Wednesday, March 25, 2015

Charity Ends at Home - Colin Watson

Once again two stories unfold at once in Charity Ends at Home (1968), Colin Watson's fifth satiric exploration of life in the less than idyllic village of Flaxborough. Mortimer Hive is a private detective working on a routine divorce case yet as an apparent former Foreign Office worker he acts if he is on a spy mission. When reporting to his client he resorts to absurd code names and narrates his surveillance of the philandering couple in a grandiloquent jargon.

While Hive is alternately flirting with the local barmaid and making his telephone reports Inspector Purbright and the Flaxborough police are investigating the peculiar drowning death of Henrietta Palgrove who was found upended in her ersatz wishing well used as a home for her pet goldfish. Mrs. Palgrove was noted in Flaxborough for her avid volunteerism and her ongoing letter writing campaign to her favorite charities. Pet charities, one might say. Quite literally. Mrs. Palgrove was devoted to rescuing animals, most especially dogs. She had recently fired off an insinuating letter to the secretary of the Flaxborough and Eastern Counties Charity Alliance (FECCA) threatening her with exposure of mismanagement of funds from the Rover Holme charity. And who is that secretary? None other than the irrepressible Lucilla Teatime.

The two plotlines converge when Purbright's team begins questioning Leonard, Mrs. Palgrove's husband. It soon becomes apparent that Leonard is not only considered the prime suspect in his wife's death but is also somehow involved in the case Mortimer Hive is working on. But is Leonard Hive's client or his target?  A series of anonymous letters proven to have come from Mrs. Palgrove's typewriter also add a bit of mystery to the case. It appears she was in fear for her life and the content implies a murder conspiracy. Miss Teatime proves to be quite a linguistic sleuth using her knowledge of charity publicity to make sense of the ambiguous letter solving one mystery that Purbright failed to see through.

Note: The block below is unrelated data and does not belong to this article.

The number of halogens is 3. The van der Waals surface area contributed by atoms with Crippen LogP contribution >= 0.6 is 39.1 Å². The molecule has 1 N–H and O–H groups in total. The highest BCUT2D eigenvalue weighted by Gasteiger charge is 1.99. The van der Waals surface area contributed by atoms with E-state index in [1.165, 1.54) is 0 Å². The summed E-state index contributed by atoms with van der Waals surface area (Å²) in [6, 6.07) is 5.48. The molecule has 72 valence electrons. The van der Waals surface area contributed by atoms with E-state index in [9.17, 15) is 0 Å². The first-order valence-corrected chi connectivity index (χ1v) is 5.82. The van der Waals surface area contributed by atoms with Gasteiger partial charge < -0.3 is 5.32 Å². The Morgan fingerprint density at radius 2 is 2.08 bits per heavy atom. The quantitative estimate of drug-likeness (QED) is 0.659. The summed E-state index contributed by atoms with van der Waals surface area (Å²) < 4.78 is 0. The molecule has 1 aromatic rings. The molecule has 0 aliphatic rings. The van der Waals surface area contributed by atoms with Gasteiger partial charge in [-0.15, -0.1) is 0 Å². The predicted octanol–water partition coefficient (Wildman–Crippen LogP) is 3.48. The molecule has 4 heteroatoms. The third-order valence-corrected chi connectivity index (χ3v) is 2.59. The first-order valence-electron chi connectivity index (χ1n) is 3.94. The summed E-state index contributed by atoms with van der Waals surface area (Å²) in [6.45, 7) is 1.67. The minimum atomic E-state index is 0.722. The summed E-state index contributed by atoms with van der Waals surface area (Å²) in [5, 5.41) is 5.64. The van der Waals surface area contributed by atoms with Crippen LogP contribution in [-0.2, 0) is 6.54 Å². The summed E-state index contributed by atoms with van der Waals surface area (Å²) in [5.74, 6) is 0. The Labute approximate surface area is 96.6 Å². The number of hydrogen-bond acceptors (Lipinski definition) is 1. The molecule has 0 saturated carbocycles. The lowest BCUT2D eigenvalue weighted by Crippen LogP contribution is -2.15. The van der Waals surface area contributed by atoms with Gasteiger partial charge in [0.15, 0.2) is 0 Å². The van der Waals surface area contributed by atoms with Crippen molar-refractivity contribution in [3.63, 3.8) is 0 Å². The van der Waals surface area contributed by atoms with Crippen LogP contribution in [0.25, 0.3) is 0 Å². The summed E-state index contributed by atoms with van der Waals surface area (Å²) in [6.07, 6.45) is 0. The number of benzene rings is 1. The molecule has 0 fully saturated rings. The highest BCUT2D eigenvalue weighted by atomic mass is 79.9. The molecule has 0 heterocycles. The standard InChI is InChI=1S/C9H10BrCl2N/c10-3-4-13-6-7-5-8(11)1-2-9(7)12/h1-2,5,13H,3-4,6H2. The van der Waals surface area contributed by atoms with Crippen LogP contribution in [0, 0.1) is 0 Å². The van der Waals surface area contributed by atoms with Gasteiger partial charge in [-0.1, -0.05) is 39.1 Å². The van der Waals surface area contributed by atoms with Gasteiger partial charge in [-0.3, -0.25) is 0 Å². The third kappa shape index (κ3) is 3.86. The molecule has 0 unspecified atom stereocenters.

The ending may a bit too similar to Watson's previous book (Lonelyheart 4122) with another scene in which the killer tries to silence someone who knows too much. Still, Charity Ends at Home is as lively and engaging as all of Colin Watson's crime novels. This time Watson unsheathes his satirist's rapier wit and targets the indifferent authority of schoolmasters, the bluster of self-important civil servants, the paradoxical selfishness of charitable work and the zealotry of its devoted volunteers.

Mortimer drives the story with Miss Teatime riding shotgun this time unlike her starring role in Lonelyheart 4122. Despite his pompous speech, his chauvinistic view of women and his undeserved vanity Mortimer Hive is a thoroughly affable character. In the dialogue sequences with Miss Teatime we get a hint of not only a close friendship but some shady business in their past. It's clear that Hive and Miss Teatime are miscreants of one sort or another but Watson isn't letting us know exactly what they got up to in their checkered past. It's one reason that you'll want to keep reading more books in the series. I'm going to be a bit let down when I get to the end. There are only nine left for me to read out of the total of twelve books.

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Reading Challenge update: Silver Age card, space E6 - "Borrowed from a library"

4 comments:

  1. Lucky you, still having nine to read!

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  2. Blimey - OK, I can definitely feel a Watson marathon coming on shortly - thanks John, another for my bulging JFN shelf!

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    1. Ah, once again tapping into your psychic reserves, aren't you Sergio? You're so right. Guess what I'm posting later tonight? Another Watson review! I'm trying to catch up on the 12 books I read this month plus a few left over from last month.

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  3. Another Watson that I enjoyed long ago. You keep dangling them in front of me and you're going to set me off on a re-read binge. Which--given the 40 new books I just brought into the house this weekend--I definitely don't need right now....

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